Its costs of disposing of oil-covered sidings and tracks have increased 50-fold since the ban on co-disposal of hazardous and non-hazardous waste came into force in July.
That law change slashed the number of sites taking listed refuse from 240 to 11, creating a massive increase in the cost of waste transportation for the railways engineer.
Before the implementation of the directive, its costs were in the region of only a couple of hundred thousand pounds, according to Network Rail contract and commercial manager Jonathan Pain.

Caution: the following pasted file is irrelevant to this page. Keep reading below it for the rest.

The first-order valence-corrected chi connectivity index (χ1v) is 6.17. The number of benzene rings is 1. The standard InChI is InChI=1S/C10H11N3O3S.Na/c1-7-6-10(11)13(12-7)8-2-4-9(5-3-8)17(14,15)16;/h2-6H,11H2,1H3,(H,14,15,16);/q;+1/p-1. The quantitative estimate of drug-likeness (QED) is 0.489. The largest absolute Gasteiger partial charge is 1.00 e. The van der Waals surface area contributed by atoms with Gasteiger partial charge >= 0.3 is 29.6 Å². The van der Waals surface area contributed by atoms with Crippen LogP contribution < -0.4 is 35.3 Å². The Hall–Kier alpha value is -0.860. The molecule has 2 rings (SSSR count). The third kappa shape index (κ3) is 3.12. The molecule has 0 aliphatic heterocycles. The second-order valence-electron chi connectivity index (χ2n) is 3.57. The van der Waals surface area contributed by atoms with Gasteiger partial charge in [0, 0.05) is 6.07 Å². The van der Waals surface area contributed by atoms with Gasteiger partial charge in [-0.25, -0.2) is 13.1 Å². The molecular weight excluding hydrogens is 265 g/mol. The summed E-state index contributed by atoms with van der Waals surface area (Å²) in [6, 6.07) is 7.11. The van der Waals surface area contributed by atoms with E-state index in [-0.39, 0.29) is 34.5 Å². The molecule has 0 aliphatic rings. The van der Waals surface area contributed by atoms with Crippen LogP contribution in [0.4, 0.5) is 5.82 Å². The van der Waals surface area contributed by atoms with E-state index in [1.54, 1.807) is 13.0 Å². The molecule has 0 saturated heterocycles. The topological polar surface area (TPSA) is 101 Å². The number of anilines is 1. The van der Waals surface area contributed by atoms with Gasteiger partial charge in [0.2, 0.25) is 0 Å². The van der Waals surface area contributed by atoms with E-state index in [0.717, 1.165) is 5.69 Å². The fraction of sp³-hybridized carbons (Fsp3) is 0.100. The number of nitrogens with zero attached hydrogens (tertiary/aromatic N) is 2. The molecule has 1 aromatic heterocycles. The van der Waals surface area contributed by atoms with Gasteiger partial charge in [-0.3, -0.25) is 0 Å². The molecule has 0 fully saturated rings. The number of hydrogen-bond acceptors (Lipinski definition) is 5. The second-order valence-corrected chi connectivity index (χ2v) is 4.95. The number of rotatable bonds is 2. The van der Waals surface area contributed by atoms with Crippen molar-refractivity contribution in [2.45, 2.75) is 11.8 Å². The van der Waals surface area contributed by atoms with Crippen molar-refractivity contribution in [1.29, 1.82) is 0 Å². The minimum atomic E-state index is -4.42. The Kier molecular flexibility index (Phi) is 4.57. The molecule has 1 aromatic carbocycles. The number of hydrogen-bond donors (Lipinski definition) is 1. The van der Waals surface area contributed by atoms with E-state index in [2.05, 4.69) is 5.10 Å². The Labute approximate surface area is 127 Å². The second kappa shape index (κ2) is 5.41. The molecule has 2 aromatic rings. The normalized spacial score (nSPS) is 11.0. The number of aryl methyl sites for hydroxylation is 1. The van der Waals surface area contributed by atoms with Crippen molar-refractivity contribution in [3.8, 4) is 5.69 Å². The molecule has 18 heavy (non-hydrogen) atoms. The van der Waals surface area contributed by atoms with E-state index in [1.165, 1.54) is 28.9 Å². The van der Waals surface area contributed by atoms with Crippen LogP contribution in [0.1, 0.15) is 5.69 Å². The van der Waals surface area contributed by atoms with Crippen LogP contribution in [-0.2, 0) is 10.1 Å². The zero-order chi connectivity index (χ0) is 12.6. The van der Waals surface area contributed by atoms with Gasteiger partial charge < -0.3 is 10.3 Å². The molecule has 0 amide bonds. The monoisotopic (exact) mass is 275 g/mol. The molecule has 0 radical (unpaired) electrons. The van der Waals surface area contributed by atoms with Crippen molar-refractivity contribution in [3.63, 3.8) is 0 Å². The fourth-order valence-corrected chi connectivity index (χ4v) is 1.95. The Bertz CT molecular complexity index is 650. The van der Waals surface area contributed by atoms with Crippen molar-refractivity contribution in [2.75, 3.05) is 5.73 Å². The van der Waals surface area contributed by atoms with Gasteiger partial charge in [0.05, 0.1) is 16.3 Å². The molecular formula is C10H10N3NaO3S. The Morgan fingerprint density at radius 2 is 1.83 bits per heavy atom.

Pains comments were made at the Minimising Construction Waste conference last week.
A Network Rail spokesman added: At the conference Pain did express that there is the potential for an increase in costs of £10m. This is why Network Rail is developing new recycling schemes and initiatives with our contractors to become more efficient, reduce costs and deliver a greener railway.
These schemes include onsite treatment of used materials and the recovery of spent ballast.
The firm is also working with contractors to ensure that all material is separated onsite to avoid cross-contamination and minimise the amount of materials sent to landfill.